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Consumer Reports has posted a downright ugly review of Tesla’s Navigate on Autopilot feature.
Consumer Reports said the system is “less competent than a human driver”, makes “poor decisions”, and creates “potential safety risks.”
Navigate on Autopilot, a feature of Tesla’s self-driving Autopilot technology, enables the car to guide itself from a highway’s on-ramp to off-ramp, including suggesting and making lane changes, navigating highway interchanges, and taking exits.
“The system’s role should be to help the driver, but the way this technology is deployed, it’s the other way around,” said Jake Fisher, senior director of auto testing at CR, as part of its report. “It’s incredibly nearsighted. It doesn’t appear to react to brake lights or turn signals, it can’t anticipate what other drivers will do, and as a result, you constantly have to be one step ahead of it.”
Consumer Reports’ own Model 3 purchased for testing purposes was used for several highway trips in Connecticut, where the reviewer believed the car was taking too many risks. Consumer Reports thought the car changed lanes too closely to other cars, was reluctant to merge in heavy traffic, and when it did, it applied its brakes in a jarring way to create space between it and the car ahead.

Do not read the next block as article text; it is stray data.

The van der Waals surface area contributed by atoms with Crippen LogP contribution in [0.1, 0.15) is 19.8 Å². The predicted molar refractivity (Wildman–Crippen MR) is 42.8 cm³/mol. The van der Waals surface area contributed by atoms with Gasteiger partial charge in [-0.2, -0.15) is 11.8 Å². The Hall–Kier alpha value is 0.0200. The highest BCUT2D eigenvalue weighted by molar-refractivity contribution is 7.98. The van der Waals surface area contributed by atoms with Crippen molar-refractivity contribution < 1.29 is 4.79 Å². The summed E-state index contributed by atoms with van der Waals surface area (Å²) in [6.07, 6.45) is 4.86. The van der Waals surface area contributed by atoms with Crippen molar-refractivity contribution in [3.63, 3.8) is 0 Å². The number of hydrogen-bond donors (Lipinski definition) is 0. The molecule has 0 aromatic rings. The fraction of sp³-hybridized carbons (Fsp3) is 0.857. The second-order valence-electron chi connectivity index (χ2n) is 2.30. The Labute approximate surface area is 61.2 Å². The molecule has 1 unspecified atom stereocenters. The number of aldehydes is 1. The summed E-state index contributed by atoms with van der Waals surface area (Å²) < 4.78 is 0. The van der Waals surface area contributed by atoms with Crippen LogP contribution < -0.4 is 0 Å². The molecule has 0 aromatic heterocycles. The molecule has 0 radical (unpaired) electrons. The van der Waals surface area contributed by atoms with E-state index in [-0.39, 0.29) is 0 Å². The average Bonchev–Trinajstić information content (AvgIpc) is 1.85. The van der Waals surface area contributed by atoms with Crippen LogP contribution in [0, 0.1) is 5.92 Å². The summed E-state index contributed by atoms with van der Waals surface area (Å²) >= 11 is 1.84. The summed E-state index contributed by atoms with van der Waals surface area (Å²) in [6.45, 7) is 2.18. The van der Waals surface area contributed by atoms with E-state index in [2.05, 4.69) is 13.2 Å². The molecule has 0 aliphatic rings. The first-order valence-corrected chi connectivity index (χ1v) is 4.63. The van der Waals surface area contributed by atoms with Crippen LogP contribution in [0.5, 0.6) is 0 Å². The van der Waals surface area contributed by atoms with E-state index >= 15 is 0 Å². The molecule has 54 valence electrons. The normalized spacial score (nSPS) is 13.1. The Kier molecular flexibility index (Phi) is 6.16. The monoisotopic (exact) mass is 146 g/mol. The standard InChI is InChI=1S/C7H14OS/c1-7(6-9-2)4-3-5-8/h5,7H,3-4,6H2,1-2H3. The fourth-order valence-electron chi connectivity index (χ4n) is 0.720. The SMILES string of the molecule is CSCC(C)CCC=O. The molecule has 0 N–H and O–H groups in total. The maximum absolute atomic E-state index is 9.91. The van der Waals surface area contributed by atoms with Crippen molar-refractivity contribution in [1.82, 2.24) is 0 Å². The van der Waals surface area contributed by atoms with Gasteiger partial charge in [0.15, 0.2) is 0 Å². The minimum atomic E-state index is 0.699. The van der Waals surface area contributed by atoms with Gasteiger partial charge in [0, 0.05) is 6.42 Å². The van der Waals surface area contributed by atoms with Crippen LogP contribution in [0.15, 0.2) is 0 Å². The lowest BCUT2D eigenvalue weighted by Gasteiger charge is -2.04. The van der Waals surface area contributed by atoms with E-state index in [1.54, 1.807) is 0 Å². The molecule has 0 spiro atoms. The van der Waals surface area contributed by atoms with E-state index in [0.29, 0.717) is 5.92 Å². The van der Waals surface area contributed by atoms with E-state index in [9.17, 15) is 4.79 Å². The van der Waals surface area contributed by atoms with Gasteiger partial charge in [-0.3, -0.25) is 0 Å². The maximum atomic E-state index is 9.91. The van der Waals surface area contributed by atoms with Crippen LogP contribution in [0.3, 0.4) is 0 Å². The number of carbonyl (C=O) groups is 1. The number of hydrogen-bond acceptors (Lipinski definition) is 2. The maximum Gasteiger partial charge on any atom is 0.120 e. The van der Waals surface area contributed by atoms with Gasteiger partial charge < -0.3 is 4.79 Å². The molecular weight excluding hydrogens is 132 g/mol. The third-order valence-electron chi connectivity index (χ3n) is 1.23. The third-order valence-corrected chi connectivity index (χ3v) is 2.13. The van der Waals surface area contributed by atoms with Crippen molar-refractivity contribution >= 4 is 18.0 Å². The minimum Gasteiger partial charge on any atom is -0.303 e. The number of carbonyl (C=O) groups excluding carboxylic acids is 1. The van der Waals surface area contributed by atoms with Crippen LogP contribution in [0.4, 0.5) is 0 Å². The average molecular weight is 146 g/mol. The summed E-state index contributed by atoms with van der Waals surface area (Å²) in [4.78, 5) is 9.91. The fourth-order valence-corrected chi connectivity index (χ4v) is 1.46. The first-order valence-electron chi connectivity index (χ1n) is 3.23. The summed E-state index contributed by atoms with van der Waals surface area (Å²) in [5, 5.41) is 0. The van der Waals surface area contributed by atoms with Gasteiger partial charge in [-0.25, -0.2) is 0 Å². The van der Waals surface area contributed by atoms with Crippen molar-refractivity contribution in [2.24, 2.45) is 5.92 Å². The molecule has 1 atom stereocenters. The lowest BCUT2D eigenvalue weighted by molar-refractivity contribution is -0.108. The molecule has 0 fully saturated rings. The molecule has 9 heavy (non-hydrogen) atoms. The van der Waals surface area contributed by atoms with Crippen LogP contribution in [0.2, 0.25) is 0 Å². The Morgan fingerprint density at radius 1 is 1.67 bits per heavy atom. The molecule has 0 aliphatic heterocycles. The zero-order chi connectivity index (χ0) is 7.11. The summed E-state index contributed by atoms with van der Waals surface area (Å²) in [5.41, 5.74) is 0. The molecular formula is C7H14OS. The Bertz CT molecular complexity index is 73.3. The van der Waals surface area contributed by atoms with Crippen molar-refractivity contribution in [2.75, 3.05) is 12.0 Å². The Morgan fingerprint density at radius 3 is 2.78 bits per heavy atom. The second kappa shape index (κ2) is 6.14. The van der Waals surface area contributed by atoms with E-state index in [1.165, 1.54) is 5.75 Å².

“This isn’t a convenience at all,” Fisher said in the report. “Monitoring the system is much harder than just changing lanes yourself. Using the system is like monitoring a kid behind the wheel for the very first time. As any parent knows, it’s far more convenient and less stressful to simply drive yourself.”
Last year, Consumer Reports named the Model 3 as its top-rated luxury compact car. The endorsement came after the the publication previously would not recommend the vehicle. However, Tesla made improvements to the car’s brakes via an over-the-air update that satisfied the Consumer Reports reviewers. In February, the Model 3 topped a Consumer Reports survey of how happy car buyers are with the car they own.